Ohio Records Audit Headlines

Ohio is up to speed on the past

In mid-June, journalists submitted a series of public records requests to state agencies in order to see if the state’s compliance had improved since the last audit in 2004. The good news is, the agencies tested showed significant improvement over the last decade. They readily produced all manner of traditional records from restaurant inspections to expense reports, and for the most part, they were prompt in replying to the requests.

Records Granted: 2004-2014 Comparison

Source: The Columbia Dispatch

But what about the future?

It’s great that Ohio has made such progress in its open government practices, but we can’t help but notice that something significant was missing from the audit — records of social media. The Ohio Public Records Act (“Sunshine Law”) defines records as, “any document, device, or item, regardless of physical form or characteristic, including an electronic record.”

With more and more municipalities, police departments, libraries, and schools employing social media tools such as Facebook and Twitter to reach their constituents, a huge amount of information is being generated every day that qualifies as public records. So why wasn’t social media part of the conversation?

Ohio’s Forward Thinkers

There are those in Ohio who are out in front of this issue and deserve recognition for their efforts. The Ohio Electronic Records Committee, for example, understands that social media is an important aspect of modern government communications and has issued official guidelines to help agencies plan and manage the records generated in social media.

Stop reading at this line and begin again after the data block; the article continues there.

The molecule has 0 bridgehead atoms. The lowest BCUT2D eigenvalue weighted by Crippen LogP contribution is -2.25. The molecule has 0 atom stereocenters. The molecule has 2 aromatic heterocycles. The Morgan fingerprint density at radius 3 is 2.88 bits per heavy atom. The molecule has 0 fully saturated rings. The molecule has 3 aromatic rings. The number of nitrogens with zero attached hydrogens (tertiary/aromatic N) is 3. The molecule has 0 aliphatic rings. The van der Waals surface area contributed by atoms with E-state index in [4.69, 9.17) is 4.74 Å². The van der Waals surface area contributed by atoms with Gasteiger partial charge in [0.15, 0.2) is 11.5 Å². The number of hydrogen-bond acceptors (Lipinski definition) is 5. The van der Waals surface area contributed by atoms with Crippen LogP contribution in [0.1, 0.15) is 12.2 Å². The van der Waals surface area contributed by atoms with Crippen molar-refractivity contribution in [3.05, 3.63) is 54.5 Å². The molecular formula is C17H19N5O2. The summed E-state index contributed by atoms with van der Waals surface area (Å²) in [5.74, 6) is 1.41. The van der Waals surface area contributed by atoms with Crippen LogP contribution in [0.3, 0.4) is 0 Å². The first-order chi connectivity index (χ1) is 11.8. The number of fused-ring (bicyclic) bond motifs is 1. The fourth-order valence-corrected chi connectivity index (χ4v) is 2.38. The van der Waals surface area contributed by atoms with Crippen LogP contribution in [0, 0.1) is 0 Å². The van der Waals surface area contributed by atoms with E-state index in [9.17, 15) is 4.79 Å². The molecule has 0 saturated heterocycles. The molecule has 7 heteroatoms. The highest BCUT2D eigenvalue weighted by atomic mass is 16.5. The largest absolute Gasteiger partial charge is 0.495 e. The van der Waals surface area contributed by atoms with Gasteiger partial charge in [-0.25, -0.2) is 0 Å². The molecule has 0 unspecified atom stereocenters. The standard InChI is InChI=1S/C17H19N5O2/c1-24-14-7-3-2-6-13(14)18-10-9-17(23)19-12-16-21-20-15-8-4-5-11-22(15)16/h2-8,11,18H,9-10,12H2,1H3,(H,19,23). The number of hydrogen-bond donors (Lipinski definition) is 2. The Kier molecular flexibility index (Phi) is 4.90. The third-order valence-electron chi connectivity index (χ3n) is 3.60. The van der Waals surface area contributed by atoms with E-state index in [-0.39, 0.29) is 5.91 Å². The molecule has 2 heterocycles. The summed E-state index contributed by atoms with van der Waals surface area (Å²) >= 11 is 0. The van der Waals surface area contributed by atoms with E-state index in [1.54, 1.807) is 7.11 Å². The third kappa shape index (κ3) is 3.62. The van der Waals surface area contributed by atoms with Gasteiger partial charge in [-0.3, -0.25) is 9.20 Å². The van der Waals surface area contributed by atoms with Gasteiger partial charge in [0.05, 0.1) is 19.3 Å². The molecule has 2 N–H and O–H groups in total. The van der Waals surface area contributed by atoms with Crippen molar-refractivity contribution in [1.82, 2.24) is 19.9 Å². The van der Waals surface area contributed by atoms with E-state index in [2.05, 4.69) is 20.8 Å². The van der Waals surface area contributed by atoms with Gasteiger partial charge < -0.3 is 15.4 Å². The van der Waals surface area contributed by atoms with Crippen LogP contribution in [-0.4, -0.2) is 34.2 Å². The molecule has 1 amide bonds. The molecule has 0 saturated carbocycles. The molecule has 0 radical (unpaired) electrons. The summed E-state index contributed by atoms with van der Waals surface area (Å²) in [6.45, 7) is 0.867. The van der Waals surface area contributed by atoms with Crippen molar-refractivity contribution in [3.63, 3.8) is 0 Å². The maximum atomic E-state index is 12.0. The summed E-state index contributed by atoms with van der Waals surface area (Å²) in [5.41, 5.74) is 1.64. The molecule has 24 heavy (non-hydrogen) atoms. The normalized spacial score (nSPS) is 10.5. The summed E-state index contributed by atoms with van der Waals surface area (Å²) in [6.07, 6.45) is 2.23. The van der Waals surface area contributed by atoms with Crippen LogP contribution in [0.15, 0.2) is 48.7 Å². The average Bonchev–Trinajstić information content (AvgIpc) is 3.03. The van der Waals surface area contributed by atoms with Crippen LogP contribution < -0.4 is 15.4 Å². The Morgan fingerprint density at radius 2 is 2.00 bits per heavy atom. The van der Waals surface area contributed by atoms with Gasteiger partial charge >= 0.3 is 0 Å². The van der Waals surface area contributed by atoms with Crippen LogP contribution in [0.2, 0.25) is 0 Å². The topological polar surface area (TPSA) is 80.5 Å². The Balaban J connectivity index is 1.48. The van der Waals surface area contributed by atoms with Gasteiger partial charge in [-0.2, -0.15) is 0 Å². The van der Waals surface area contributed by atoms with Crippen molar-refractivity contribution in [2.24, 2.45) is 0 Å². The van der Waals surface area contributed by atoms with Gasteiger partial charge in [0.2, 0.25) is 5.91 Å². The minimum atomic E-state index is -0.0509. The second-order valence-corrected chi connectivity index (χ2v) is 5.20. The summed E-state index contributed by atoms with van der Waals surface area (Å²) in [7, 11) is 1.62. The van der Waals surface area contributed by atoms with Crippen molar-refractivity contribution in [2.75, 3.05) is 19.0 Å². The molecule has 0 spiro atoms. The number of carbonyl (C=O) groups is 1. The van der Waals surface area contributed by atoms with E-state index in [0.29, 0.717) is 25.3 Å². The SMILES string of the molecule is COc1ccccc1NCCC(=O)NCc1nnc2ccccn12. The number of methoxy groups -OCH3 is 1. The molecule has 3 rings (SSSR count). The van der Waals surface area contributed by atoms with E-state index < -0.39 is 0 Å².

Cities such as Cleveland have also acknowledged the public records implications of social media and have included language about it in their social media policies:

b. Any content maintained in a social media format which is related to City business, including but not limited to a list of subscribers, posted comments, and information submitted for posting, may be a public record subject to public disclosure.

Source: City of Cleveland Social Media Policy

Learning from the past and looking ahead to 2024

Just as email eclipsed the inter-office memo, tweets are replacing phone trees and Facebook posts are getting the scoop on the eleven o’clock news. It’s important that we start taking these new forms of communications seriously before we repeat the hard lessons of the past. Back in 2000, many people in government hadn’t given much thought to the significance of emails as records — an oversight that proved costly. When White House Counsel Alberto Gonzales determined in 2001 that “[a]ny e-mail relating to official business … qualifies as a Presidential record,” it set off nearly nine years of labor, lawsuits, and headaches before a reliable email archiving system was in place.

Requests for social media records are already happening, even if they were left out of the Ohio audit (this one was even made on social media). The technology exists to help public agencies get out ahead of issue, it just needs to be implemented. Many federal, state and local agencies have already taken steps to prepare themselves to respond to social media records requests. When you receive your first request, will you be ready?

For more information, visit the resources on our Social Media Records in Ohio page.